American Airlines mechanic charged with sabotaging an aircraft


American Airlines Boeing 737-800 plane seen in Caracas Simón Bolívar International Airport, Venezuela.

Nicolas Economou | NurPhoto | Getty Images

An American Airlines mechanic has been arrested and charged with sabotaging an aircraft’s navigation system before a flight in July, forcing crew to abort takeoff from Miami, according to an affidavit filed in federal court on Thursday.

The affidavit said the mechanic told law enforcement that he was upset about stalled contract negotiations with the company and that the “dispute had affected him financially.”

Flight 2834 was about to depart for Nassau, Bahamas on July 17 with 150 people on board, when an error message appeared after the engines were started up. The crew aborted takeoff and returned to the gate. The plane was taken out of service for maintenance, American Airlines said. Passengers deplaned and American provided a different aircraft for the flight.

The mechanic told law enforcement officials he inserted a piece of foam into the inlet of the plane’s air data module, which measures the plane’s pitch, speed and other information, according to the affidavit, which was first reported by the Miami Herald.

“At American we have an unwavering commitment to the safety and security of our customers and team members and we are taking this matter very seriously,” American Airlines spokeswoman Leslie Scott said.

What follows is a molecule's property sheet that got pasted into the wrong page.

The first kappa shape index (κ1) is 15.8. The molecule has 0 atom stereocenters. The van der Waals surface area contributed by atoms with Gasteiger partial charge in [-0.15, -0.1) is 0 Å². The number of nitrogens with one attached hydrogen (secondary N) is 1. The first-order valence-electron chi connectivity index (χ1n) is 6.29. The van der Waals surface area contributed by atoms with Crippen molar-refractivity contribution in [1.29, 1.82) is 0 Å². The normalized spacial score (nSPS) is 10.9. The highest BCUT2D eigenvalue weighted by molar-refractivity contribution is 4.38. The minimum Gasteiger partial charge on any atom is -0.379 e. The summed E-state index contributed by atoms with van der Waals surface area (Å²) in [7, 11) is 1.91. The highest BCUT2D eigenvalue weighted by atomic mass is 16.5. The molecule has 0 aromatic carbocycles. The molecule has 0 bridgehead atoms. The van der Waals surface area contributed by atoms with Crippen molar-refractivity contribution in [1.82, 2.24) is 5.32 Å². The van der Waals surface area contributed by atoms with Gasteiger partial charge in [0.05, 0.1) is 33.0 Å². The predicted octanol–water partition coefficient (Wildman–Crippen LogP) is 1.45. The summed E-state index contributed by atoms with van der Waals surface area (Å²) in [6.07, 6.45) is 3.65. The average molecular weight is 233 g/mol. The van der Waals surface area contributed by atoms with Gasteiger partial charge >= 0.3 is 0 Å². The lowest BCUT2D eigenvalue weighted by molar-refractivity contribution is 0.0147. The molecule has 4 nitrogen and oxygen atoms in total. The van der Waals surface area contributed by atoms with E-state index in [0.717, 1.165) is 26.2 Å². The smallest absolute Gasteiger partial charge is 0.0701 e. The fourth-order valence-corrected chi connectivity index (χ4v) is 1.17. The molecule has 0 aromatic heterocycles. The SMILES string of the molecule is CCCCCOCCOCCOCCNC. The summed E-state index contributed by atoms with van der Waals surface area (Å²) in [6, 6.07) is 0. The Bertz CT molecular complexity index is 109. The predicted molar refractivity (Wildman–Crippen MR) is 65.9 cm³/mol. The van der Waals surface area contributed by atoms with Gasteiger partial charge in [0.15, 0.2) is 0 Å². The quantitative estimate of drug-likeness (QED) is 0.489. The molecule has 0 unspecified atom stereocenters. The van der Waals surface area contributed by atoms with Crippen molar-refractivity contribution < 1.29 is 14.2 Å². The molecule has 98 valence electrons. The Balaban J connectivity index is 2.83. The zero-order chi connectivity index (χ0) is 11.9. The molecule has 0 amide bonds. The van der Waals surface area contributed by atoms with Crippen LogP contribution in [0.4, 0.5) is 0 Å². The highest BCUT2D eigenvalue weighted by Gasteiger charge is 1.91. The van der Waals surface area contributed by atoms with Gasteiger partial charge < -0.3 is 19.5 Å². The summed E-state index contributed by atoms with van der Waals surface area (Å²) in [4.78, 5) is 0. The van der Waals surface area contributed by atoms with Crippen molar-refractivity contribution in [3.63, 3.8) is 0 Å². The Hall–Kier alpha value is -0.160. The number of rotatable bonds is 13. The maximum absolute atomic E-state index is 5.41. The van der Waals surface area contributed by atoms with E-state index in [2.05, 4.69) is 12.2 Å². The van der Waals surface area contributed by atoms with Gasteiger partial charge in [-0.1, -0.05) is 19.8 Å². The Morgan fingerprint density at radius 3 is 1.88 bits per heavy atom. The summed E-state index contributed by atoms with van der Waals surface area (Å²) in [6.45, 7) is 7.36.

American returned the plane that aborted takeoff back to service after an inspection and “immediately notified federal law enforcement who took over the investigation with our full cooperation,” Scott said.

The mechanic, Abdul-Majeed Marouf Ahmed Alani, is set to appear in court on Friday, according to the U.S. Attorney’s Office in Miami.

Alani said “his intention was not to cause harm to the aircraft or its passengers” but to “cause a delay or have the flight cancelled in anticipation of obtaining overtime work,” according to the affidavit.

A fellow mechanic found a loose pitot tube, which connects to the aircraft data module, following which it was discovered that the system was obstructed, according to the affidavit.

American and its mechanics have been locked in a bitter labor dispute over contract talks this year. The airline has accused the unions that represent its some 12,000 mechanics of purposefully disrupting operations by forcing aircraft out of service in order to gain leverage in negotiations. American has said that the unions actions has forced it to cancel hundreds of flights and delay others, adding to operational challenges stemming from the worldwide grounding of the Boeing 737 Max. The unions have denied the allegations.

“From a union standpoint we wouldn’t condone even the thought of doing this,” said Gary Peterson, a vice president at the Transport Workers Union, which represents American’s mechanics.

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